Ambitious and melodic, Arnold's 6th symphony would have appeared quite contemporary at this time. It certainly suits the occasion, with swooping, gorgeous string arrangements and pompous bursts of brass that sharply counteract and play against the strings. I found the third movement most interesting, with a theme that strangely resembles a western movie - both dramatic and adventurous.
After a brief introduction by Ian Gillan, the band launch into a classic cover tune that they made their own, a driving rock song with a solid groove. The following title, Wring That Neck, is a bluesy instrumental number, featuring solos for keyboard and guitar. Child In Time closes the band's set and features an inspiring vocal performance by Gillan. This is a seminal Deep Purple tune, which later appeared on their breakthrough album In Rock.
The concerto is very distinct from movement to movement, showing a developing and often reluctant relationship between the rock group and orchestra. The first movement is predominately taken up by the orchestra establishing itself - in fact, the band doesn't appear until the movement's second half and even then it is a subdued appearance. Movement two sees the orchestra become less aggressive and is at times delicate and wistful, featuring a brief vocal interlude by Ian Gillan. The band begins to make itself a little more known, and by the third movement the two entities are co-existing harmoniously, trading melodies and complementing one another as though they are one cohesive unit. Movement three is highlighted by a great drum solo by Ian Paice, who also features in the bombastic encore.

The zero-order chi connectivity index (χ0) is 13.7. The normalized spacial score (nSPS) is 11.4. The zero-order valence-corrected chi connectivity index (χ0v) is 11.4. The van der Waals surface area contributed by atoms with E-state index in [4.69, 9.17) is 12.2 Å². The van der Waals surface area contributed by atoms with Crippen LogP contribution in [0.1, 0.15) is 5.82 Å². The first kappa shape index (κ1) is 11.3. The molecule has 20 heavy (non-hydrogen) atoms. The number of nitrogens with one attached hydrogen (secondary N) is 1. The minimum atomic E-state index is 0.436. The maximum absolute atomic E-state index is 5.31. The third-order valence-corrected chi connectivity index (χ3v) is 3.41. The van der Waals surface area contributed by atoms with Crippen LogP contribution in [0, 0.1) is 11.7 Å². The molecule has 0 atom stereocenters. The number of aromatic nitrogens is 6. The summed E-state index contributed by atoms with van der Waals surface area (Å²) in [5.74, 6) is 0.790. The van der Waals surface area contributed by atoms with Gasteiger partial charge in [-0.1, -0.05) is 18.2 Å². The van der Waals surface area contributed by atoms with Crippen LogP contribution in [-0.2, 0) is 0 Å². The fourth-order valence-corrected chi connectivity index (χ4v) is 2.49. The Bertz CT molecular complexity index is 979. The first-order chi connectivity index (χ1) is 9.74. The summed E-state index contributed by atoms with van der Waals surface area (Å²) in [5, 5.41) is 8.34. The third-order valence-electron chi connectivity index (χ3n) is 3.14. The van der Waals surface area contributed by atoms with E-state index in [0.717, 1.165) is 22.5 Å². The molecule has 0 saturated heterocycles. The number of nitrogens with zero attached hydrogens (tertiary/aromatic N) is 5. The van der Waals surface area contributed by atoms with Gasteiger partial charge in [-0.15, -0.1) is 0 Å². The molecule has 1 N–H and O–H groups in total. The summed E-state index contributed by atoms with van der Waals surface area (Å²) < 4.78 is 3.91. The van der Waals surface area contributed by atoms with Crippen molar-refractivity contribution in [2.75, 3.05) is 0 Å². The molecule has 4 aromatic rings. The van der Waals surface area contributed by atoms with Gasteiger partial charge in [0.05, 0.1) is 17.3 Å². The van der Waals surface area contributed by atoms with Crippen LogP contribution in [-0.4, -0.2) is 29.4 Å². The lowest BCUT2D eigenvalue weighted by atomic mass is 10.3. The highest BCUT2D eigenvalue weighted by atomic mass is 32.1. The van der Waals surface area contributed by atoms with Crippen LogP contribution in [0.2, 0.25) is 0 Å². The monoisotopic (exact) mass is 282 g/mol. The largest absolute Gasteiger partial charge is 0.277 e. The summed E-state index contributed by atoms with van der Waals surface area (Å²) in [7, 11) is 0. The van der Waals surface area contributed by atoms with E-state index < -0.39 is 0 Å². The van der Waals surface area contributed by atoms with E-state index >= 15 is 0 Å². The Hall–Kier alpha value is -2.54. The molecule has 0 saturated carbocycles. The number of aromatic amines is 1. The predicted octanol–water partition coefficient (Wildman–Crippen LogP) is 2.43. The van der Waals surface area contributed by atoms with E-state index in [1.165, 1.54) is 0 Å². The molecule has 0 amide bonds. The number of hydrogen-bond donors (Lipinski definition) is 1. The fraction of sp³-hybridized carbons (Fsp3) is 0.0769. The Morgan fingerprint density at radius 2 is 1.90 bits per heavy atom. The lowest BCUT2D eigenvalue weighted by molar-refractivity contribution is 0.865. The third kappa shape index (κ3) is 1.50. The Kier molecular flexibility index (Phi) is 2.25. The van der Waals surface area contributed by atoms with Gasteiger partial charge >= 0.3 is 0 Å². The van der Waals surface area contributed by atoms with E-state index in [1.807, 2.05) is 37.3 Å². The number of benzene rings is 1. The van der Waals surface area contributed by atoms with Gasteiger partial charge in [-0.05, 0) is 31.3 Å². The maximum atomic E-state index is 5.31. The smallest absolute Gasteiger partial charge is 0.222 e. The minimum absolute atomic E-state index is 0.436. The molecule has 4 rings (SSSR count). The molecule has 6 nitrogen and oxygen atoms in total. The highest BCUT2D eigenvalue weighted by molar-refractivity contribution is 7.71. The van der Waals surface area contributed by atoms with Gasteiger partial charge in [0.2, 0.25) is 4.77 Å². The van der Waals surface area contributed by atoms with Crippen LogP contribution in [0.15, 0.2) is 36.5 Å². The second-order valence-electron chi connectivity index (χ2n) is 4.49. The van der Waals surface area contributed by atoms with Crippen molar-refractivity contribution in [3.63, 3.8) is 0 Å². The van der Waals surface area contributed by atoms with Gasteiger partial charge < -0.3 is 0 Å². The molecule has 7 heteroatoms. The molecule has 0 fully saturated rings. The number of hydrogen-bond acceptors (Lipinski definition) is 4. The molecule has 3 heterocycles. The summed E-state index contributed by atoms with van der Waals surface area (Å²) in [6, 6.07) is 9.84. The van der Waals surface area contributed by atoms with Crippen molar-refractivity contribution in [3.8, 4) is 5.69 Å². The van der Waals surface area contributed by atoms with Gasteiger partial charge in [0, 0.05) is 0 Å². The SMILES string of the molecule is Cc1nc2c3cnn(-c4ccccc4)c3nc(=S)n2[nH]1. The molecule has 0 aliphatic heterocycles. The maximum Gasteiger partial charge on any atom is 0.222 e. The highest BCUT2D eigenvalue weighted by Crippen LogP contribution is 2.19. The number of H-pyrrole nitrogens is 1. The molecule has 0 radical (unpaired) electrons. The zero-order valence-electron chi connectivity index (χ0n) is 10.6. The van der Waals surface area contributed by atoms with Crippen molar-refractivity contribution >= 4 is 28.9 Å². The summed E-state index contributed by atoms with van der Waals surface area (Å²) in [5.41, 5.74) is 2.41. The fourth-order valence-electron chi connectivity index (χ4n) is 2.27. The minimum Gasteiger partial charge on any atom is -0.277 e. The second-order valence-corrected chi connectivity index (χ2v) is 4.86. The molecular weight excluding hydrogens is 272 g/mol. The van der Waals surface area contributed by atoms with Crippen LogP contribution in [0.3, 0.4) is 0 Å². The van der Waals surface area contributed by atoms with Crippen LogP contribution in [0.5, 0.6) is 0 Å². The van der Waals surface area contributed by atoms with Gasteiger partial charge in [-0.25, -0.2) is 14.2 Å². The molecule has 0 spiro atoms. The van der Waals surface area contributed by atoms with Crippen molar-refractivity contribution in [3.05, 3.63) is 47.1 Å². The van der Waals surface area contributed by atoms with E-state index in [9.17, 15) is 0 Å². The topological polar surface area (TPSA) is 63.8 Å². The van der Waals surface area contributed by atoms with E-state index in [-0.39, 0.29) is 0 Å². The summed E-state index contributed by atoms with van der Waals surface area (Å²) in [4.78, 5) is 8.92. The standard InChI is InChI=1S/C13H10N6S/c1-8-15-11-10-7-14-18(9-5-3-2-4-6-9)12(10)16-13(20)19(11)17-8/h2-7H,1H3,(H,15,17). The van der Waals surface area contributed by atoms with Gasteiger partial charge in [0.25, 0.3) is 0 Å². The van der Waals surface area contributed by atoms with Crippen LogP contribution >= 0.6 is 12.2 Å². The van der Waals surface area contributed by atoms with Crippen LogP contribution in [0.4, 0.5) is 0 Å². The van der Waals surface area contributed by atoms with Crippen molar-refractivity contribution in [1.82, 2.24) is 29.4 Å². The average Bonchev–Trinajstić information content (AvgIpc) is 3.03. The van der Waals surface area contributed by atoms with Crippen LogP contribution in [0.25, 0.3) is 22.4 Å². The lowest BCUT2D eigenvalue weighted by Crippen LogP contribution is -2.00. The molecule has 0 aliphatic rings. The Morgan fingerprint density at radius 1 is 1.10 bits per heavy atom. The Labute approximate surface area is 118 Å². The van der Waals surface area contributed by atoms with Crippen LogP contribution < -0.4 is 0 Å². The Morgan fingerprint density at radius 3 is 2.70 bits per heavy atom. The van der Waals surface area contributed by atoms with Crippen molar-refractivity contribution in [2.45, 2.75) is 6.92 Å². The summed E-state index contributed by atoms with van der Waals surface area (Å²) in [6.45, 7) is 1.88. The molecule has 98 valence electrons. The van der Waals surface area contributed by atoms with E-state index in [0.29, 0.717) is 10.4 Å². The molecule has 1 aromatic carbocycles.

This is - according to my knowledge - the first time that the concert has been available in its entirety. The performance of the concerto was aired live by the BBC in 1969, and was subsequently released on album the following year. The band's three song set was later made available on the compilation LP Powerhouse after the band split in the mid 70s, and EMI scoured the vaults for more material suitable for release by the definitive line-up. Arnold's 6th Symphony performance appears to not have been officially released along with the other portions of the concert until now.